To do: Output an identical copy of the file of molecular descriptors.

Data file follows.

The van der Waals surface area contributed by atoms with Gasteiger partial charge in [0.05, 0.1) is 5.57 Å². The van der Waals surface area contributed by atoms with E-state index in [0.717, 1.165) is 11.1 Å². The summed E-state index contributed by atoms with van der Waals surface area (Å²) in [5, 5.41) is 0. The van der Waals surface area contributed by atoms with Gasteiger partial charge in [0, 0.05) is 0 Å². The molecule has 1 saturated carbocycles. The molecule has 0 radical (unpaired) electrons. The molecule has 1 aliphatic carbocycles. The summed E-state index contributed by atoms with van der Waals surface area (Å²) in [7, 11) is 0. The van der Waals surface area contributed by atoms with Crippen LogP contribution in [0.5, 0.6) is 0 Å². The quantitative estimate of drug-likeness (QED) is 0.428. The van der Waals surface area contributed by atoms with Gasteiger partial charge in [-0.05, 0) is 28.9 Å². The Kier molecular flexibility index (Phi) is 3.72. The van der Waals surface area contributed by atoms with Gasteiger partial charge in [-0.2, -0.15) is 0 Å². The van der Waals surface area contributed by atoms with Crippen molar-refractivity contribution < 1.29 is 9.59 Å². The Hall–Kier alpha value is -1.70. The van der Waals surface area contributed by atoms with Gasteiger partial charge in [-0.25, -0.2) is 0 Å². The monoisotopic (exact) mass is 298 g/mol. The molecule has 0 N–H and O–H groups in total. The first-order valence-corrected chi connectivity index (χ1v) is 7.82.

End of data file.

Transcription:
The van der Waals surface area contributed by atoms with Gasteiger partial charge in [0.05, 0.1) is 5.57 Å². The van der Waals surface area contributed by atoms with E-state index in [0.717, 1.165) is 11.1 Å². The summed E-state index contributed by atoms with van der Waals surface area (Å²) in [5, 5.41) is 0. The van der Waals surface area contributed by atoms with Gasteiger partial charge in [0, 0.05) is 0 Å². The molecule has 1 saturated carbocycles. The molecule has 0 radical (unpaired) electrons. The molecule has 1 aliphatic carbocycles. The summed E-state index contributed by atoms with van der Waals surface area (Å²) in [7, 11) is 0. The van der Waals surface area contributed by atoms with Crippen LogP contribution in [0.5, 0.6) is 0 Å². The quantitative estimate of drug-likeness (QED) is 0.428. The van der Waals surface area contributed by atoms with Gasteiger partial charge in [-0.05, 0) is 28.9 Å². The Kier molecular flexibility index (Phi) is 3.72. The van der Waals surface area contributed by atoms with Gasteiger partial charge in [-0.2, -0.15) is 0 Å². The van der Waals surface area contributed by atoms with Crippen molar-refractivity contribution < 1.29 is 9.59 Å². The Hall–Kier alpha value is -1.70. The van der Waals surface area contributed by atoms with Gasteiger partial charge in [-0.25, -0.2) is 0 Å². The monoisotopic (exact) mass is 298 g/mol. The molecule has 0 N–H and O–H groups in total. The first-order valence-corrected chi connectivity index (χ1v) is 7.82.